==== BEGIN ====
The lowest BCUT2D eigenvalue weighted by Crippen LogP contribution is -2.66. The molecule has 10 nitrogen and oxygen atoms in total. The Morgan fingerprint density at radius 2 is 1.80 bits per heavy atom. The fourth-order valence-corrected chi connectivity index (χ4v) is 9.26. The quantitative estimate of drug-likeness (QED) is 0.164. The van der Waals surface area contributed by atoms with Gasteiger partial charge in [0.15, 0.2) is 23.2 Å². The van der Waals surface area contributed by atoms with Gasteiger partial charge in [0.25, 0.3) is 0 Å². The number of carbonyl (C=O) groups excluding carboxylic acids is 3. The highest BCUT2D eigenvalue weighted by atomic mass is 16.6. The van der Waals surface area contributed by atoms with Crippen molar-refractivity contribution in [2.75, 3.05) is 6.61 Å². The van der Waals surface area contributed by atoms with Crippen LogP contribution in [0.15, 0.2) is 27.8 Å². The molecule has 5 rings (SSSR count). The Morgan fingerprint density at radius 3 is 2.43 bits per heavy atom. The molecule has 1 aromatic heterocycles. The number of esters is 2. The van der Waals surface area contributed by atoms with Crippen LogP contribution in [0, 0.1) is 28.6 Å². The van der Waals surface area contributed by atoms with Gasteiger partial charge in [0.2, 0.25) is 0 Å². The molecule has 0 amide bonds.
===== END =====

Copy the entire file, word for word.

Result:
The lowest BCUT2D eigenvalue weighted by Crippen LogP contribution is -2.66. The molecule has 10 nitrogen and oxygen atoms in total. The Morgan fingerprint density at radius 2 is 1.80 bits per heavy atom. The fourth-order valence-corrected chi connectivity index (χ4v) is 9.26. The quantitative estimate of drug-likeness (QED) is 0.164. The van der Waals surface area contributed by atoms with Gasteiger partial charge in [0.15, 0.2) is 23.2 Å². The van der Waals surface area contributed by atoms with Gasteiger partial charge in [0.25, 0.3) is 0 Å². The number of carbonyl (C=O) groups excluding carboxylic acids is 3. The highest BCUT2D eigenvalue weighted by atomic mass is 16.6. The van der Waals surface area contributed by atoms with Crippen molar-refractivity contribution in [2.75, 3.05) is 6.61 Å². The van der Waals surface area contributed by atoms with Crippen LogP contribution in [0.15, 0.2) is 27.8 Å². The molecule has 5 rings (SSSR count). The Morgan fingerprint density at radius 3 is 2.43 bits per heavy atom. The molecule has 1 aromatic heterocycles. The number of esters is 2. The van der Waals surface area contributed by atoms with Crippen LogP contribution in [0, 0.1) is 28.6 Å². The van der Waals surface area contributed by atoms with Gasteiger partial charge in [0.2, 0.25) is 0 Å². The molecule has 0 amide bonds.